Saturday, April 27, 2013

Opening Night

What Maisie Knew
The opening night film at this festival always seems to be something of a crowd-pleaser, and this year's entrant is no exception. While on the surface it seems a downbeat affair, centered as it is on a troubled relationship, the framing device (nearly everything is shot from the perspective of Maisie, the couple's six-year-old child) actually helps lighten the mood significantly. Seeing things through the eyes of a child, rather than making the whole thing more tragic, makes the already high unreality of the situations seem even less consequential. After all, Maisie carries on, no matter what. Onata Aprile's performance in the title role is excellent and naturalistic, but the filmmakers' reluctance to let anything bad happen, even when Julianne Moore's character leaves her daughter alone on a New York streetcorner, undermines the weight of the emotional questions involved. The fairytale obviousness of what happens to the two young, blond lovers caught in the middle of the custody dispute (as SOs of the leads) is similarly overdetermined and undercuts the story.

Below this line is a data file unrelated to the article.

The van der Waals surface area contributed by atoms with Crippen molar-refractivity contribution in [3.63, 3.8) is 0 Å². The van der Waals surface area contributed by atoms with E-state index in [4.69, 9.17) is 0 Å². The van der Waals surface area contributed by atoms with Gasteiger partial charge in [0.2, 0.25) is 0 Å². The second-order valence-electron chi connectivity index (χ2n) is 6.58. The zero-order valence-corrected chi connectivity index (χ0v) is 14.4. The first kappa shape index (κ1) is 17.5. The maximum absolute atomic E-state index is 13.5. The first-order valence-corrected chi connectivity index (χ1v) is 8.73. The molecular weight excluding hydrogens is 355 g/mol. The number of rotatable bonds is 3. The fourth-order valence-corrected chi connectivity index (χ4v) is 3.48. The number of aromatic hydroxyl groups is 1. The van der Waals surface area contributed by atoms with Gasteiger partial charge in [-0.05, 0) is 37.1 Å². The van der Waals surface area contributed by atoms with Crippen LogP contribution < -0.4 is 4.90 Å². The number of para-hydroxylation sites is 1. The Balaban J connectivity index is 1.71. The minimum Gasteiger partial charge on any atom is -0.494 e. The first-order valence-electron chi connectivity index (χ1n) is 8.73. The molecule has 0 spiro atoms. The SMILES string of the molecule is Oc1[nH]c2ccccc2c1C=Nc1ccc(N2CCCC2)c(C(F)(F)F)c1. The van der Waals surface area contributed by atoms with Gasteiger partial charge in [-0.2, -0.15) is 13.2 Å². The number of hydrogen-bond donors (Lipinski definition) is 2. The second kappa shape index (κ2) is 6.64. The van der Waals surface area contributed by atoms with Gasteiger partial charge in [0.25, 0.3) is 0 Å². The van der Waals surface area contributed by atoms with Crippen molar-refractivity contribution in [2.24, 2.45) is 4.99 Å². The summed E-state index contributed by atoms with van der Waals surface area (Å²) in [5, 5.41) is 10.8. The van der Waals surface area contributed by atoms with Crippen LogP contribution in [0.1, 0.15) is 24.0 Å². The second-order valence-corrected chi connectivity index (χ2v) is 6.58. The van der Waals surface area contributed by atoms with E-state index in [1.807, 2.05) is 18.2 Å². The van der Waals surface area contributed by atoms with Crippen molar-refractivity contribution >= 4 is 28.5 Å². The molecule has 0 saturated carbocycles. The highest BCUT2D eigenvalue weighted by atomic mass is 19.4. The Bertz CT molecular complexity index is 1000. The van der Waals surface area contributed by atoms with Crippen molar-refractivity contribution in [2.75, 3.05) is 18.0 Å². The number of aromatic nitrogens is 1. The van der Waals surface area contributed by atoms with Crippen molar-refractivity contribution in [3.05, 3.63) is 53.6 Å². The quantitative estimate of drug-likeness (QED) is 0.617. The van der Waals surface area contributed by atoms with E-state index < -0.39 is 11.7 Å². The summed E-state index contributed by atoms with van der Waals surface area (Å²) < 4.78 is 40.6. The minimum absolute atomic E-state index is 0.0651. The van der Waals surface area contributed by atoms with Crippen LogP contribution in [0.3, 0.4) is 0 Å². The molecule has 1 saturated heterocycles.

Still, Aprile's performance and the framing device are enough to keep the movie interesting, and Steve Coogan's performance as the father gives us the black humor that might have been a better mood throughout than the airy everything-will-be-ok feeling we get from watching Maisie navigate a bunch of silly grownups.

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